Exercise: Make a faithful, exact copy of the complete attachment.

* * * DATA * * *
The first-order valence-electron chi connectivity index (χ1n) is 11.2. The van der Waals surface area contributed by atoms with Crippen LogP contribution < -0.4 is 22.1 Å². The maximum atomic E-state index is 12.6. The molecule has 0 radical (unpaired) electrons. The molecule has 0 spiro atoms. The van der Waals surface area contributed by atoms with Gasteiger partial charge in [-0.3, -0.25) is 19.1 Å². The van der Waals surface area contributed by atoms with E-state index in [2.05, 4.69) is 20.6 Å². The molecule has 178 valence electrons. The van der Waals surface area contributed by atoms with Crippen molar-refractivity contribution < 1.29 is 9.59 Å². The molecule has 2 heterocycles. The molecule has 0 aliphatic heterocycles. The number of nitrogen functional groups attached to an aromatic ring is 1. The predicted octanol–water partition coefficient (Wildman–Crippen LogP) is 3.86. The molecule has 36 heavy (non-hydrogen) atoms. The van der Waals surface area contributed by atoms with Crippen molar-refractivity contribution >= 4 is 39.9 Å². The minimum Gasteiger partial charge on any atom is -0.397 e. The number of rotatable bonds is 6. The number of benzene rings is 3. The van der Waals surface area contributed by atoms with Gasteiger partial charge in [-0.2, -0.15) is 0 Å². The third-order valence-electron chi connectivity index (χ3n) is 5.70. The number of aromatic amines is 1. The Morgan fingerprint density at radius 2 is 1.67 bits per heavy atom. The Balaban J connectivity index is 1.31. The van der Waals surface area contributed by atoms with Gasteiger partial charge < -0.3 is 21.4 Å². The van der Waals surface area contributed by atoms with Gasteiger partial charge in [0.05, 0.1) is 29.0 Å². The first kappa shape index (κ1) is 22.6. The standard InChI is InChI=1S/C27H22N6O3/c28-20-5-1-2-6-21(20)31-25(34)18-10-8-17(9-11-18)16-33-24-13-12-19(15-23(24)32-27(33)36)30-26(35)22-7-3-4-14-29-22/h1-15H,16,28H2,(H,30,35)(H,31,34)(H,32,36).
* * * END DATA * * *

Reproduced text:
The first-order valence-electron chi connectivity index (χ1n) is 11.2. The van der Waals surface area contributed by atoms with Crippen LogP contribution < -0.4 is 22.1 Å². The maximum atomic E-state index is 12.6. The molecule has 0 radical (unpaired) electrons. The molecule has 0 spiro atoms. The van der Waals surface area contributed by atoms with Gasteiger partial charge in [-0.3, -0.25) is 19.1 Å². The van der Waals surface area contributed by atoms with E-state index in [2.05, 4.69) is 20.6 Å². The molecule has 178 valence electrons. The van der Waals surface area contributed by atoms with Crippen molar-refractivity contribution < 1.29 is 9.59 Å². The molecule has 2 heterocycles. The molecule has 0 aliphatic heterocycles. The number of nitrogen functional groups attached to an aromatic ring is 1. The predicted octanol–water partition coefficient (Wildman–Crippen LogP) is 3.86. The molecule has 36 heavy (non-hydrogen) atoms. The van der Waals surface area contributed by atoms with Crippen molar-refractivity contribution >= 4 is 39.9 Å². The minimum Gasteiger partial charge on any atom is -0.397 e. The number of rotatable bonds is 6. The number of benzene rings is 3. The van der Waals surface area contributed by atoms with Gasteiger partial charge in [-0.2, -0.15) is 0 Å². The third-order valence-electron chi connectivity index (χ3n) is 5.70. The number of aromatic amines is 1. The Morgan fingerprint density at radius 2 is 1.67 bits per heavy atom. The Balaban J connectivity index is 1.31. The van der Waals surface area contributed by atoms with Gasteiger partial charge < -0.3 is 21.4 Å². The van der Waals surface area contributed by atoms with Gasteiger partial charge in [0.05, 0.1) is 29.0 Å². The first kappa shape index (κ1) is 22.6. The standard InChI is InChI=1S/C27H22N6O3/c28-20-5-1-2-6-21(20)31-25(34)18-10-8-17(9-11-18)16-33-24-13-12-19(15-23(24)32-27(33)36)30-26(35)22-7-3-4-14-29-22/h1-15H,16,28H2,(H,30,35)(H,31,34)(H,32,36).